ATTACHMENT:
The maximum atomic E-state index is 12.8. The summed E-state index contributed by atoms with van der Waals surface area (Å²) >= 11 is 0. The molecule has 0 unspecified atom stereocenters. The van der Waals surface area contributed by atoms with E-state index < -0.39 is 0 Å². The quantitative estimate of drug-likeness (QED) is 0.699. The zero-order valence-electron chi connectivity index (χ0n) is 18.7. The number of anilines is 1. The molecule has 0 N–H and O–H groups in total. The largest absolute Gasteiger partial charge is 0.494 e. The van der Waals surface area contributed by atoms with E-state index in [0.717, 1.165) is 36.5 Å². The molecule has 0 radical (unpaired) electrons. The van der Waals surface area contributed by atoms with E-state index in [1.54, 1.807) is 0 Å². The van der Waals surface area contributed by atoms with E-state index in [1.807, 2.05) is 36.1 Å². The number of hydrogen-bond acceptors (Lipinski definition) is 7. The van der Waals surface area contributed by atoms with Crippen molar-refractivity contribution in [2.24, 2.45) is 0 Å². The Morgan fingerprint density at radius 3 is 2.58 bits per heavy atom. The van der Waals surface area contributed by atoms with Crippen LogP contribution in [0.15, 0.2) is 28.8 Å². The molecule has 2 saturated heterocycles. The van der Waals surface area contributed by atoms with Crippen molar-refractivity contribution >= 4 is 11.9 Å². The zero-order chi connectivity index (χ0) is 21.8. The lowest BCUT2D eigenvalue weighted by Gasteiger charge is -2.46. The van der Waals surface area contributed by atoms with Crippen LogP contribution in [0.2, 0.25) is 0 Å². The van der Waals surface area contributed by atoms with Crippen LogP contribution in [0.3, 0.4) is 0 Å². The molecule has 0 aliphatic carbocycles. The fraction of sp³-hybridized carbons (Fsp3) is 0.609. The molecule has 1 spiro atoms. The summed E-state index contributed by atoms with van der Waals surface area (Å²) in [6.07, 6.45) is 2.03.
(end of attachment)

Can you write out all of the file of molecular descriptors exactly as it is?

The maximum atomic E-state index is 12.8. The summed E-state index contributed by atoms with van der Waals surface area (Å²) >= 11 is 0. The molecule has 0 unspecified atom stereocenters. The van der Waals surface area contributed by atoms with E-state index < -0.39 is 0 Å². The quantitative estimate of drug-likeness (QED) is 0.699. The zero-order valence-electron chi connectivity index (χ0n) is 18.7. The number of anilines is 1. The molecule has 0 N–H and O–H groups in total. The largest absolute Gasteiger partial charge is 0.494 e. The van der Waals surface area contributed by atoms with E-state index in [0.717, 1.165) is 36.5 Å². The molecule has 0 radical (unpaired) electrons. The van der Waals surface area contributed by atoms with E-state index in [1.54, 1.807) is 0 Å². The van der Waals surface area contributed by atoms with E-state index in [1.807, 2.05) is 36.1 Å². The number of hydrogen-bond acceptors (Lipinski definition) is 7. The van der Waals surface area contributed by atoms with Crippen molar-refractivity contribution in [2.24, 2.45) is 0 Å². The Morgan fingerprint density at radius 3 is 2.58 bits per heavy atom. The van der Waals surface area contributed by atoms with Crippen LogP contribution in [0.15, 0.2) is 28.8 Å². The molecule has 2 saturated heterocycles. The van der Waals surface area contributed by atoms with Crippen molar-refractivity contribution >= 4 is 11.9 Å². The zero-order chi connectivity index (χ0) is 21.8. The lowest BCUT2D eigenvalue weighted by Gasteiger charge is -2.46. The van der Waals surface area contributed by atoms with Crippen LogP contribution in [0.2, 0.25) is 0 Å². The van der Waals surface area contributed by atoms with Crippen LogP contribution in [0.3, 0.4) is 0 Å². The molecule has 0 aliphatic carbocycles. The fraction of sp³-hybridized carbons (Fsp3) is 0.609. The molecule has 1 spiro atoms. The summed E-state index contributed by atoms with van der Waals surface area (Å²) in [6.07, 6.45) is 2.03.